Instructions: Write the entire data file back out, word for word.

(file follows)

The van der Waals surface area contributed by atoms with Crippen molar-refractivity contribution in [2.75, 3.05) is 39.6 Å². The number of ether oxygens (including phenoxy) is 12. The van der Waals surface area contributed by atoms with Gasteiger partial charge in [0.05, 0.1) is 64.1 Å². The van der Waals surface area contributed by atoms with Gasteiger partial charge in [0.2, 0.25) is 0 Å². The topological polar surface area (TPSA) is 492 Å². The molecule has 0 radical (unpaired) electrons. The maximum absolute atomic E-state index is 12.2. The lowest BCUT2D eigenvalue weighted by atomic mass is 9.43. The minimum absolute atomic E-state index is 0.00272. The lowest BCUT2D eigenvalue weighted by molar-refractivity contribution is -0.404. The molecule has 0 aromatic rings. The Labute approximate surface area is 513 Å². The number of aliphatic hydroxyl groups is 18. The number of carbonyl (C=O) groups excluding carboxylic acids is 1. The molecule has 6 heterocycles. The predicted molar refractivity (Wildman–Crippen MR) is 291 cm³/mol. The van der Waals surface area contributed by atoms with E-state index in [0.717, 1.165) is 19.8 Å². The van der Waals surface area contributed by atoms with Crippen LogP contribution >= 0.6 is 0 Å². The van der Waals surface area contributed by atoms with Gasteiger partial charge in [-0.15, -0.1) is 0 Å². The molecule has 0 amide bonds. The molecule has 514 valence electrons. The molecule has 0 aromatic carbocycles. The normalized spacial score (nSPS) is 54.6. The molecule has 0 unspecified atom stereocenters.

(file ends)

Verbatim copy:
The van der Waals surface area contributed by atoms with Crippen molar-refractivity contribution in [2.75, 3.05) is 39.6 Å². The number of ether oxygens (including phenoxy) is 12. The van der Waals surface area contributed by atoms with Gasteiger partial charge in [0.05, 0.1) is 64.1 Å². The van der Waals surface area contributed by atoms with Gasteiger partial charge in [0.2, 0.25) is 0 Å². The topological polar surface area (TPSA) is 492 Å². The molecule has 0 radical (unpaired) electrons. The maximum absolute atomic E-state index is 12.2. The lowest BCUT2D eigenvalue weighted by atomic mass is 9.43. The minimum absolute atomic E-state index is 0.00272. The lowest BCUT2D eigenvalue weighted by molar-refractivity contribution is -0.404. The molecule has 0 aromatic rings. The Labute approximate surface area is 513 Å². The number of aliphatic hydroxyl groups is 18. The number of carbonyl (C=O) groups excluding carboxylic acids is 1. The molecule has 6 heterocycles. The predicted molar refractivity (Wildman–Crippen MR) is 291 cm³/mol. The van der Waals surface area contributed by atoms with E-state index in [0.717, 1.165) is 19.8 Å². The van der Waals surface area contributed by atoms with Crippen LogP contribution >= 0.6 is 0 Å². The van der Waals surface area contributed by atoms with Gasteiger partial charge in [-0.15, -0.1) is 0 Å². The molecule has 0 amide bonds. The molecule has 514 valence electrons. The molecule has 0 aromatic carbocycles. The normalized spacial score (nSPS) is 54.6. The molecule has 0 unspecified atom stereocenters.